large crystals will form rather than numerous small crystals (which will make the candy grainy and not
smooth), because the sugar molecules are moving around so quickly that they will readily attach to
already formed crystals and the crystals will quickly grow.
If however, the sugar solution is cooled for a while before it is stirred, more and smaller crystals will be
formed – the sugar molecules move around less quickly so are more likely to bind with a sugar
molecule nearby to form another small crystal than enlarging one that is already formed. Therefore,
when preparing fudge, the sugar solution should be allowed to cool undisturbed to approximately
43°C, and then stirred vigorously to maximise the formation of lots of small crystals that make the
Preventing any crystals forming e.g. lollypops: When preparing for example lollypops, the aim is to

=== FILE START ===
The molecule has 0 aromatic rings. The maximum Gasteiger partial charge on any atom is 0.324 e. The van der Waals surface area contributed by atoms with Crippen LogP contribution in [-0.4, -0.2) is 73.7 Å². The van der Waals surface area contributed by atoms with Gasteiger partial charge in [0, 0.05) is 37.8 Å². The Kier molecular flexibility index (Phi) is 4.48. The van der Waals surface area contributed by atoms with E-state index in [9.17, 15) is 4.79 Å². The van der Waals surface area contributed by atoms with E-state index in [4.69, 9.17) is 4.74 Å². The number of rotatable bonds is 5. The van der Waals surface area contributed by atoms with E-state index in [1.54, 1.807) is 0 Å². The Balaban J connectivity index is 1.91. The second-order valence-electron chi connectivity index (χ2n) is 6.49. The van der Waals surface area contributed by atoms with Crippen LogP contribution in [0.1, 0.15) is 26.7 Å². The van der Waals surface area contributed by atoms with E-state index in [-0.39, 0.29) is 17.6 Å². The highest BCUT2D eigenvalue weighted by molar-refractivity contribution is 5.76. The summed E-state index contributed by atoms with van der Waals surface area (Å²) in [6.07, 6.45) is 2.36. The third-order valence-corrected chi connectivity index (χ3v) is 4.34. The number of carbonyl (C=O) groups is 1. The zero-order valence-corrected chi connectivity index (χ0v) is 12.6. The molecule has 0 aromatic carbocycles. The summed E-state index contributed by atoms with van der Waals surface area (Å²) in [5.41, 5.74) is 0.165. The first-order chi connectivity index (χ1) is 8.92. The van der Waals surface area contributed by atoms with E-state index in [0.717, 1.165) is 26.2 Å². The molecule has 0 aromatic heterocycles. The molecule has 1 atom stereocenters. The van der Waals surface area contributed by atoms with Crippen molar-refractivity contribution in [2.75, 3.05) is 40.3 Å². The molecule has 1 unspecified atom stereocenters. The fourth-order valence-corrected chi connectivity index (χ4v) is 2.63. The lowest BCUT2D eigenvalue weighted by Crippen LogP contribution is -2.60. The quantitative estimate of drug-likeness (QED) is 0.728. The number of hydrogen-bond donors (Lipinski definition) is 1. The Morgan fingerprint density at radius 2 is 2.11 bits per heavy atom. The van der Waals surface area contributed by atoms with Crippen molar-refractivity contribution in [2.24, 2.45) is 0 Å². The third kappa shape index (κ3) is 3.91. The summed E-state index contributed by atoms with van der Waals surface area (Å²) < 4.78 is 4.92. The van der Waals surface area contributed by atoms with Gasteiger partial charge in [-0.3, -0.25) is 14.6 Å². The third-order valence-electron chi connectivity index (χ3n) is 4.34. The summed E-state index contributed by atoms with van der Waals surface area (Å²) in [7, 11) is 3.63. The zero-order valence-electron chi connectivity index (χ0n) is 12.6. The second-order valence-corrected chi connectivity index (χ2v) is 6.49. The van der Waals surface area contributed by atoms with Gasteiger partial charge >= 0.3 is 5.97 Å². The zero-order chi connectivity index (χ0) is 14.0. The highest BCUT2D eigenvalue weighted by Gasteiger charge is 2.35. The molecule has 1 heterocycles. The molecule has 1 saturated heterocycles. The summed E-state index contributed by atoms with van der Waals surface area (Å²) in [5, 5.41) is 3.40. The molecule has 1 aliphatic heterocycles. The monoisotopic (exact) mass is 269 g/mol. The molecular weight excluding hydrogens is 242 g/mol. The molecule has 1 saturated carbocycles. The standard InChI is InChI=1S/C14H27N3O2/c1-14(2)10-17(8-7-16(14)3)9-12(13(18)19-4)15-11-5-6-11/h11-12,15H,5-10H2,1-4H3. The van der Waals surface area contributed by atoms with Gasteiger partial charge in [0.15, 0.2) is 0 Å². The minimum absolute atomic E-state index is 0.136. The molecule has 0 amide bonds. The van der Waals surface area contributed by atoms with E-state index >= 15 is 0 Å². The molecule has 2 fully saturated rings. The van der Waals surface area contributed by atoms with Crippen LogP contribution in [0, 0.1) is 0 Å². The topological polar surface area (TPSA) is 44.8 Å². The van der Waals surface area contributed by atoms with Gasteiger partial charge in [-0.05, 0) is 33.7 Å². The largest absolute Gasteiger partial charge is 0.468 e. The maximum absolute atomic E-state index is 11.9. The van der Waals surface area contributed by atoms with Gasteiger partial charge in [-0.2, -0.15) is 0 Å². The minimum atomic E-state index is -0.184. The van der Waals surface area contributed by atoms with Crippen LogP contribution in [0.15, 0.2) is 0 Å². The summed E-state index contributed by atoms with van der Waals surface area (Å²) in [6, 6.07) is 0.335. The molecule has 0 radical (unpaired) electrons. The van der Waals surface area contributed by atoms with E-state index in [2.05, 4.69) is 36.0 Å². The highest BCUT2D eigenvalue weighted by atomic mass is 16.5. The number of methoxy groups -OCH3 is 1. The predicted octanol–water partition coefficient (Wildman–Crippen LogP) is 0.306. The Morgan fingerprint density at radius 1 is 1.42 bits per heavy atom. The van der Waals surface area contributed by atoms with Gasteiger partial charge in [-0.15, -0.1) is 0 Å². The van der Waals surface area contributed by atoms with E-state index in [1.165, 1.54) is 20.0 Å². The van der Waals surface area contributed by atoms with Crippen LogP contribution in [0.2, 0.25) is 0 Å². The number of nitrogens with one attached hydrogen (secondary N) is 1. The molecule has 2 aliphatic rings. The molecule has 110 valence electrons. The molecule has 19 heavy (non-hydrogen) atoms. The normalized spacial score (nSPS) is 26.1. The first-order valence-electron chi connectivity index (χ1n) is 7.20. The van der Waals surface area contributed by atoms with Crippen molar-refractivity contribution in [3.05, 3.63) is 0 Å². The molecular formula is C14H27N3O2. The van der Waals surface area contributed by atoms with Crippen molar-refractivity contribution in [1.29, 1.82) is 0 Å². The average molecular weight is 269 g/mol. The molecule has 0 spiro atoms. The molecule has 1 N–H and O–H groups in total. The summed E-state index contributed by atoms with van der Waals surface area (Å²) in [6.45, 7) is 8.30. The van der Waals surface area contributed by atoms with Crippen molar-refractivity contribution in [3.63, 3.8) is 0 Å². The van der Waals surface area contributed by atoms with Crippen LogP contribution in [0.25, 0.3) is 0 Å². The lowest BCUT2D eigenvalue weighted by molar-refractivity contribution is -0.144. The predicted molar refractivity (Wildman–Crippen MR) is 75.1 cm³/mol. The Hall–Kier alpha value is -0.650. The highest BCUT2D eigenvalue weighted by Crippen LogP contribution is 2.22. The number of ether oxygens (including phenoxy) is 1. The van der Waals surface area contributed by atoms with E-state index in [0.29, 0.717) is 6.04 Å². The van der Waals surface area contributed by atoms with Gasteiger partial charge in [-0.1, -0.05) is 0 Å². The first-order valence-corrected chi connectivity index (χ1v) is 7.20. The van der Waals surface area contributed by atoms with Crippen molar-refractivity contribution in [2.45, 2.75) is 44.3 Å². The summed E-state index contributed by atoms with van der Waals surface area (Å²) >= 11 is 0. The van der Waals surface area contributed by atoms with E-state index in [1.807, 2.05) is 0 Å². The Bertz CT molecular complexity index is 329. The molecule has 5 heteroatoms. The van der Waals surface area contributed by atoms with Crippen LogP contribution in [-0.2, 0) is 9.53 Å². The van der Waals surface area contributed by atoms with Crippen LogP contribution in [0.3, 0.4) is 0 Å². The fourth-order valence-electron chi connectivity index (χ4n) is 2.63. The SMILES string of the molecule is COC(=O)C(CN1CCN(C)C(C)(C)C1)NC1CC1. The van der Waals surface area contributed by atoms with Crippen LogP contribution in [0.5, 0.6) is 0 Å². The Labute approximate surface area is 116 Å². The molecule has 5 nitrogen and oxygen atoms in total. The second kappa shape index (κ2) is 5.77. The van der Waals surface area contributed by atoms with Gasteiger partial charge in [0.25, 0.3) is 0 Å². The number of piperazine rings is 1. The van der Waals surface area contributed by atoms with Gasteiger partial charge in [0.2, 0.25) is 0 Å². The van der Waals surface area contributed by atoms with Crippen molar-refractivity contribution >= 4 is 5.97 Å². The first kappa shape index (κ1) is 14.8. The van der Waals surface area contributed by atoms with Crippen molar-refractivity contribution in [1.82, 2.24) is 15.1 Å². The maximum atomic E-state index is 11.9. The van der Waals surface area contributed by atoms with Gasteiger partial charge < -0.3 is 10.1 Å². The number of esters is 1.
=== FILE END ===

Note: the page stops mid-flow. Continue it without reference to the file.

prevent the sucrose molecules from forming crystals at all. This can be achieved by cooling a sugar
solution so quickly that that the sugar molecules stop moving even before any crystals have had time
to form. The sugar molecules will just settle where they are in a disorganised mess. The sugar mixture
should not be stirred on cooling, since stirring initiates crystals formation. Crystal formation can be
a) adding an interfering agent – adding lots of other non-sucrose sugar molecules to the original sugar
solution will prevent sucrose association and thus...
solution will prevent sucrose association and thus crystal formation. This can either be done directly,
by adding a different sugar eg corn sugar, which contains long chains of glucose molecules that tend
to prevent the sucrose molecules from crystallising; or by adding a fat source (eg butter for toffee).
b) alternatively, the sucrose can be inverted by adding acid – this will cause the sucrose to break up
into glucose and fructose, reducing the sucrose concentration, and thus sucrose association and
crystal formation. This is another reason why the solution should not be stirred on cooling - stirring or
agitation is one of the factors that may encourage the hydrolysed fructose and glucose molecules in